Cameroon:CBC organises free screening campaign against non communicable diseases

The Cameroon Baptist Convention Health Services (CBCHS) this last week, joined the international community to commemorate the Global Week for…

The Cameroon Baptist Convention Health Services (CBCHS) this last week, joined the international community to commemorate the Global Week for Action on Non-communicable Diseases (NCDs).

The week-long activities, which started from September 6 to September 12, 2021 in all the CBCHS facilities, featured health talks, free screening for diabetes, hypertension and obesity. This was spiced by physical exercises as well as other fun games involving persons living with disabilities.

NCDs account for over 71 per cent of annual deaths in the world and Cameroon records about 35 per cent of NCDs-related deaths every year. Hospital statistics reveal that most persons with NCDs show up for treatment when their conditions have already advanced, rendering treatment and control more difficult.

Experts hold that NCDs are not transmissible and often do not present symptoms. Symptoms often set in when other complications emerge. A common characteristic of these diseases is that they are long lasting and they often push patients to spending most of their income on hospital bills.  Cardiovascular diseases like hypertension, breast, prostate, and cervical cancers, chronic respiratory diseases like emphysema, and mental health conditions like schizophrenia and diabetes are some of the common NCDs diagnosed in Cameroon.

According to Dr Epie Njume, the General Supervisor of the NCD Prevention and Control Programme at the CBC Health Services, age, gender, family history, and genetics are predispositions for the development of NCDs. However, these diseases are still preventable through lifestyles that include regular physical exercises, healthy eating habits. Doctors say the inclusion of more vegetables and fruits, and scaling down on the intake of starch, salt, fats, and oil could help prevent one from developing the diseases. They say excessive alcohol intake is a huge risk factor. Dr Njume called on the population to reduce the burden of NCDs by reducing their exposures to the risk factors. This, he reiterated, is possible.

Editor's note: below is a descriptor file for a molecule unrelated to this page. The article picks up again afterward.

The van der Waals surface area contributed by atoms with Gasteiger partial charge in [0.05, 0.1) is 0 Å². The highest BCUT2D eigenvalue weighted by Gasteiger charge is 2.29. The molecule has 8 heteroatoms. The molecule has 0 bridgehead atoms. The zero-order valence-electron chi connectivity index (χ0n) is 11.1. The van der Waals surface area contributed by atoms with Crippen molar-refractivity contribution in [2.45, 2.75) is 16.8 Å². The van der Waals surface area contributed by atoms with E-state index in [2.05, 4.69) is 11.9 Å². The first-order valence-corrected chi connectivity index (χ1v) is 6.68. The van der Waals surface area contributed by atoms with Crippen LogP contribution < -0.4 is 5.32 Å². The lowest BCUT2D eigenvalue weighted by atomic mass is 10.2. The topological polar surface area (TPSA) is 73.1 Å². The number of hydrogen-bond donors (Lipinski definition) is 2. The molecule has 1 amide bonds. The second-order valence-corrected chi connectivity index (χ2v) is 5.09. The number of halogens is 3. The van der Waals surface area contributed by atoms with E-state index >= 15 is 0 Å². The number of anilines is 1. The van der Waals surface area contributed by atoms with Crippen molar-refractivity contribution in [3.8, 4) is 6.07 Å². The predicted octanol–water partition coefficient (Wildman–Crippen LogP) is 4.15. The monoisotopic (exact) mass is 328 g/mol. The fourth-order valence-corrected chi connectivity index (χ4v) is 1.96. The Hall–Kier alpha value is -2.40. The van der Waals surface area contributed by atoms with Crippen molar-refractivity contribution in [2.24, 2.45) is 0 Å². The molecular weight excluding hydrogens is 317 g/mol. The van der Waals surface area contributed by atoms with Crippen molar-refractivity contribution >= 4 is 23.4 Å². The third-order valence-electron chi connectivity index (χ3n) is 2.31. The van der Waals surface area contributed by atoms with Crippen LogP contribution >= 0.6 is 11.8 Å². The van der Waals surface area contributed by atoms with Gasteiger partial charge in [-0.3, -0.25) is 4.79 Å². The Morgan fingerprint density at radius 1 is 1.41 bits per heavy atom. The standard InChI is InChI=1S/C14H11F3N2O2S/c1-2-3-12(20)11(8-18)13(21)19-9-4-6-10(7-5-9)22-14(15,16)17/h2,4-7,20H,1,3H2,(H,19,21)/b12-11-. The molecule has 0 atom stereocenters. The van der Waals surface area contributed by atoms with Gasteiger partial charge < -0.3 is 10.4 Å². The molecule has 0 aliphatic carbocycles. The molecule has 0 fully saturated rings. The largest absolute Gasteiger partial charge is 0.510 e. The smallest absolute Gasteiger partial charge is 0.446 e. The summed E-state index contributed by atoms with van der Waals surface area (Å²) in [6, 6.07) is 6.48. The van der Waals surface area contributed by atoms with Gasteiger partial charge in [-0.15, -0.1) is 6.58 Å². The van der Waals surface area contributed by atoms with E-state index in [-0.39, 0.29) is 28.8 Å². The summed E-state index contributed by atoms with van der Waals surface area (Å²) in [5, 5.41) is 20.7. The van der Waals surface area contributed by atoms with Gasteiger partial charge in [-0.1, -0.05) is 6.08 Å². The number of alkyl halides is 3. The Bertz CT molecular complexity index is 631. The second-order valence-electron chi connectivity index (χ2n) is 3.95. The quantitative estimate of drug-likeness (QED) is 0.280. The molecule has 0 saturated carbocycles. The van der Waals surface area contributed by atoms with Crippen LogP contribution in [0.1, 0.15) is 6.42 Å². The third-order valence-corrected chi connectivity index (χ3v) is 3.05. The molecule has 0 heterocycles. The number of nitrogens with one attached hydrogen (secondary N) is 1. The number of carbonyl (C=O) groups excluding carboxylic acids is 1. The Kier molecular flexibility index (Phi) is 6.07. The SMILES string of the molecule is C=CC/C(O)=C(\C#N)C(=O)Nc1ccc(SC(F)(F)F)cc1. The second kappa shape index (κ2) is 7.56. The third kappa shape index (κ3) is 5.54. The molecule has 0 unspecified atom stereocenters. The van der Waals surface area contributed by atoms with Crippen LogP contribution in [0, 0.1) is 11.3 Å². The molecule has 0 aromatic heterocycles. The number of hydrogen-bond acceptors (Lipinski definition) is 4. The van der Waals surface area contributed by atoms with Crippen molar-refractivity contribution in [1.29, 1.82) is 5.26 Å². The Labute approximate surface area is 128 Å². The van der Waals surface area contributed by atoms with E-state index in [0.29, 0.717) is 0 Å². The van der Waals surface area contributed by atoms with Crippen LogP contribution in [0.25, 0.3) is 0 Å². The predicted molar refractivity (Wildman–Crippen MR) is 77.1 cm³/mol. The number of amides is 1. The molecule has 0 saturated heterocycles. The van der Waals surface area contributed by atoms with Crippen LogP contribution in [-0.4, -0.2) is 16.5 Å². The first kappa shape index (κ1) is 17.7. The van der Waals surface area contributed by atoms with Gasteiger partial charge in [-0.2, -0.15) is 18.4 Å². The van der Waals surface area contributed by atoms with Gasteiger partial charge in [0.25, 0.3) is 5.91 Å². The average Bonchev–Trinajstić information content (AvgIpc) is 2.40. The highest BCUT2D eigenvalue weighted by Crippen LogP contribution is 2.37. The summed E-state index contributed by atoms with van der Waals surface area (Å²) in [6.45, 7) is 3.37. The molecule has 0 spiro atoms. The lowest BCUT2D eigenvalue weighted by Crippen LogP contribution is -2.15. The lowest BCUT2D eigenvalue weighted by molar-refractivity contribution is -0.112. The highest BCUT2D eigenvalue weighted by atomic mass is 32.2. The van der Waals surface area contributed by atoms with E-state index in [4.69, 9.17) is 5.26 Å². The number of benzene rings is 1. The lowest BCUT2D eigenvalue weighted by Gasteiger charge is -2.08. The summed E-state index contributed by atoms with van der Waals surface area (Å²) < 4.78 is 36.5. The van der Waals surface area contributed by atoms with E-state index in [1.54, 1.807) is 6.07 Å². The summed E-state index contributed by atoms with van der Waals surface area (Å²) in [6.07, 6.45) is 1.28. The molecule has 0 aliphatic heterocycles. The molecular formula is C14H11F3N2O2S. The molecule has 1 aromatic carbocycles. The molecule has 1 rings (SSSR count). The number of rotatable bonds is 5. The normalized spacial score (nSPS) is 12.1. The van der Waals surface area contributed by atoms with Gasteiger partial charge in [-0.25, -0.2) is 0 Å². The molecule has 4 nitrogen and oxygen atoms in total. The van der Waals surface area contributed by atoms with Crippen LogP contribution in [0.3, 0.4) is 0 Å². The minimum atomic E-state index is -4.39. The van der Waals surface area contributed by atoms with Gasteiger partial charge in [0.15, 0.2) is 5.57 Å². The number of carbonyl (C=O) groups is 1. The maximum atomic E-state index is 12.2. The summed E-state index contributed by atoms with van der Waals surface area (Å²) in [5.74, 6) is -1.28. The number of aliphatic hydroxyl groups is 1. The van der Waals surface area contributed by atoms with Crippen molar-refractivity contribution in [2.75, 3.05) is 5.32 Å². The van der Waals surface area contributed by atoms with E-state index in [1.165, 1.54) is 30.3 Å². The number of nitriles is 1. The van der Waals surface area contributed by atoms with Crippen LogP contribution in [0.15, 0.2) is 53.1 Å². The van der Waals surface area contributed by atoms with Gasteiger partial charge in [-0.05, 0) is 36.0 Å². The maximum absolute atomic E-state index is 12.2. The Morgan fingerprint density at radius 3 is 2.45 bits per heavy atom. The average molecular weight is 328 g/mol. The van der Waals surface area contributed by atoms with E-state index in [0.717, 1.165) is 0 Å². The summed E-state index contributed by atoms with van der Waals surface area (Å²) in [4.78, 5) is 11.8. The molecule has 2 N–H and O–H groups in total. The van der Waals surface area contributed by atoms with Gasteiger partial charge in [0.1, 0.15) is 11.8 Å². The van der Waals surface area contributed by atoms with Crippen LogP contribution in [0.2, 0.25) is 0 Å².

For community solutions he recommended actions such as regular screening, group physical exercises. He also proposed a car free day for car owners, saying this will give them room to walk and stay active. “NCDs could affect everyone, whether rich or poor, young or old, educated or not,” he ended.

The event’s highlight in Bamenda featured a ‘goal ball match’ between persons with visual impairment. Team A, led by Clement Ndim Yuh, won Team B with a total score of 21 against 18 goals. Clement Ndim Yuh is a visually impaired student at the University of Bamenda and believes in community action to fight against NCDs.

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